A short while later, our failed efforts were forgotten when Woodruff abruptly drove the hook home as a solid eight-pound largemouth pounced on his offering.

“That’s a big fish!,” he grunted as he leaned hard into the eight-weight.

Despite a brief tail-walking show, we never got to see exactly how big the bass might have been on the Boga Grip since the sowbelly became unbuttoned en route to her CPR session – caught, photographed, and released.

No matter, on Lake Fork, there’s always another big bass opportunity lying somewhere down the bank.

A short while later, as the ripples from Woodruff’s deftly placed weight-forward “Bass Wonderline” gently disappeared, another largemouth proved that point.

When the fly met sudden resistance  Woodruff reared back into the fish, this time a bucketmouth that put on a fine show all the way to the boat where the Boga revealed her weight at a solid 5.25 pounds.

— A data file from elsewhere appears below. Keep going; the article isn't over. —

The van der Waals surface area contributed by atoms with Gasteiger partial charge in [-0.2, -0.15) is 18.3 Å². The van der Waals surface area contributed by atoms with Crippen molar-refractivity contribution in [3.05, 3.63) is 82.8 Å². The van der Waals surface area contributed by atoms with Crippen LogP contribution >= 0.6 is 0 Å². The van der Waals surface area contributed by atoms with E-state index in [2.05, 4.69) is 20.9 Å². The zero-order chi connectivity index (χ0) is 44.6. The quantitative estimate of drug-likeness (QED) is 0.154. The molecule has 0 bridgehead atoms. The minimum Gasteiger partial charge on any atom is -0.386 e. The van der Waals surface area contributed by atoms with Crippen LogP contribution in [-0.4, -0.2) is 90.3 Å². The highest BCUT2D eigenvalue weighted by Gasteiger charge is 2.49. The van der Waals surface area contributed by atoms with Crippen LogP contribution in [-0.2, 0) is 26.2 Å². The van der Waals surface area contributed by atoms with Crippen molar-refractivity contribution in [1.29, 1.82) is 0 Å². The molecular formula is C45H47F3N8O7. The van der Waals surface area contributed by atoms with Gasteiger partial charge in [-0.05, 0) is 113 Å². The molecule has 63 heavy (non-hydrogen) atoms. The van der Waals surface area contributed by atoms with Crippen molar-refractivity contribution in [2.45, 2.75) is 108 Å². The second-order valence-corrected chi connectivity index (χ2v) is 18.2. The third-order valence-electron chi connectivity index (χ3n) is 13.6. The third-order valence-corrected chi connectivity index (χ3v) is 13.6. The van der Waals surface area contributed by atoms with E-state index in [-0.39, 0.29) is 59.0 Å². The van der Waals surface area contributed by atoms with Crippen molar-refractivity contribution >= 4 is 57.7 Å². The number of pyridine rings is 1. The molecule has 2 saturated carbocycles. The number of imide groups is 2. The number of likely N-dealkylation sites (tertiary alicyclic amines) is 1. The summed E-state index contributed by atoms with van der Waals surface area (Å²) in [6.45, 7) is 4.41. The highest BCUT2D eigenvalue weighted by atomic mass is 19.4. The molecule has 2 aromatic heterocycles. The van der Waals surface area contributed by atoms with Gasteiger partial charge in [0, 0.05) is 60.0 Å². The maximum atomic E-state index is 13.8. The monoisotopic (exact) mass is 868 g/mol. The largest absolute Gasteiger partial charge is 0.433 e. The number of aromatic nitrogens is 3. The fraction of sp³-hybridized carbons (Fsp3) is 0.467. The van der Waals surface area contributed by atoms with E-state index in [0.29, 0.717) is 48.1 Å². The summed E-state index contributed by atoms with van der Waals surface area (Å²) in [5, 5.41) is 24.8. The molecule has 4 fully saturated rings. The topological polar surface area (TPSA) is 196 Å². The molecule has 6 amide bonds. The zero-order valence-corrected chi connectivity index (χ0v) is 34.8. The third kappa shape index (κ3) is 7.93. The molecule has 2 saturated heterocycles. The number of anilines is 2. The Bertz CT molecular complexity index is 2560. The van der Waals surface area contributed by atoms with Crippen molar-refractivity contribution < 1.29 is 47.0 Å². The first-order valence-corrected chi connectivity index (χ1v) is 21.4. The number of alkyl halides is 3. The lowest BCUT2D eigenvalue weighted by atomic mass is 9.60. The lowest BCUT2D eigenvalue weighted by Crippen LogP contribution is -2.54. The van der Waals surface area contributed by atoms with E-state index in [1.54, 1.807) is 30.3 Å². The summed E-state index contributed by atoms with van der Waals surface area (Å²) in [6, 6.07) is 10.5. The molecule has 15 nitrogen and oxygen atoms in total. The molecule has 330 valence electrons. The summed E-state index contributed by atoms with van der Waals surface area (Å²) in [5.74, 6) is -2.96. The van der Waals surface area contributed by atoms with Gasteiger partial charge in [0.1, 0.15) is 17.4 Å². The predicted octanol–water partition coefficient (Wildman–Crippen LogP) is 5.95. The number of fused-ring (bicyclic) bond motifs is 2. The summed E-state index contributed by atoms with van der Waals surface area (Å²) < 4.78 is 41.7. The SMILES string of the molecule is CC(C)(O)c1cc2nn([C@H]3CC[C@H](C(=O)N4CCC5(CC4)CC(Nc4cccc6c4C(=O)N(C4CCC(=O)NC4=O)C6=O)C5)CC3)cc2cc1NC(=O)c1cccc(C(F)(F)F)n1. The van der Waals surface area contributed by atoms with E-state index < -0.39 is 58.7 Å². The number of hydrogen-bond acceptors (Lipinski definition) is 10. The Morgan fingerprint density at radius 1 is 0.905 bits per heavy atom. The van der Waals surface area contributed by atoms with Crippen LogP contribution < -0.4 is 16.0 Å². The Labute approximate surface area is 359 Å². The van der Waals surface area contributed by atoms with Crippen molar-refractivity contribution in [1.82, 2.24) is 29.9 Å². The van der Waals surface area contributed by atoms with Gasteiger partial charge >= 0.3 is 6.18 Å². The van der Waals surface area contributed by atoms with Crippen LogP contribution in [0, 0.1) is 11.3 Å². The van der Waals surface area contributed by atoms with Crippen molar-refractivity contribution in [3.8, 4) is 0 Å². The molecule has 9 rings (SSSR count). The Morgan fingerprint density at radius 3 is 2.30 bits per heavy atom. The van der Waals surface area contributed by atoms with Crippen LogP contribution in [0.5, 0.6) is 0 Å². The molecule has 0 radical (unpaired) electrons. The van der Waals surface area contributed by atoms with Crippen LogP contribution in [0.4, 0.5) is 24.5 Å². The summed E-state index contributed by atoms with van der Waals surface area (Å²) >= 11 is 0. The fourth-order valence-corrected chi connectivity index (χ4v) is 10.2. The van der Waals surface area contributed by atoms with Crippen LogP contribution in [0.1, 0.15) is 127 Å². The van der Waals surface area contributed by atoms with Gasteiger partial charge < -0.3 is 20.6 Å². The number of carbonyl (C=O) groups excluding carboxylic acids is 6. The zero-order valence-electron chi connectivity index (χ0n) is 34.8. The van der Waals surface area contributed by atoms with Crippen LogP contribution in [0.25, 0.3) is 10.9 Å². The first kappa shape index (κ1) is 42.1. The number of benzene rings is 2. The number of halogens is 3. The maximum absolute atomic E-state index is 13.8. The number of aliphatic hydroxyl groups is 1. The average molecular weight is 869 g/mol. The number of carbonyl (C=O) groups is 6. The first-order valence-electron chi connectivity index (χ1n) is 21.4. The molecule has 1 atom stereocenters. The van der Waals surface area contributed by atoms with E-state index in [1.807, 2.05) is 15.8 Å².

So much for dinks on the fly.

Stepping back from our quest only long enough to put away a couple of sandwiches and diet soft drinks, I peppered Woodruff with a series of questions concerning big bass on the fly including the late spring and early summer opportunity that exists to catch Fork’s post-spawn bruisers on full sinking lines.

But that’s another story for another time.

Because this day’s tale of bucketmouths on the fly wasn’t quite complete.

After wolfing down the last of the cola, a short boat ride put us into one of Woodruff’s big bass honey holes.

After working our way down a couple of shorelines, the guide pointed out a pair of sizable largemouths hovering in the shallow water.

“See that bass right there? She’ll go at least five pounds,” Woodruff said. “See if you can lay that fly in there.”

My first attempt was just off the mark.

But my second attempt was in the wheelhouse as the hefty female reacted angrily and swiped at the fly.

“She’s on it! Set! Set! Set!” Woodruff instructed.

Unfortunately, I pulled the trigger a second too late. As I tried to come tight to the fish, she had already spit the fly.

“Ok, she’s agitated, so lay that fly in there again,” Woodruff told me. “Not a bad shot Burkhead, now get ready. She’s looking at it…”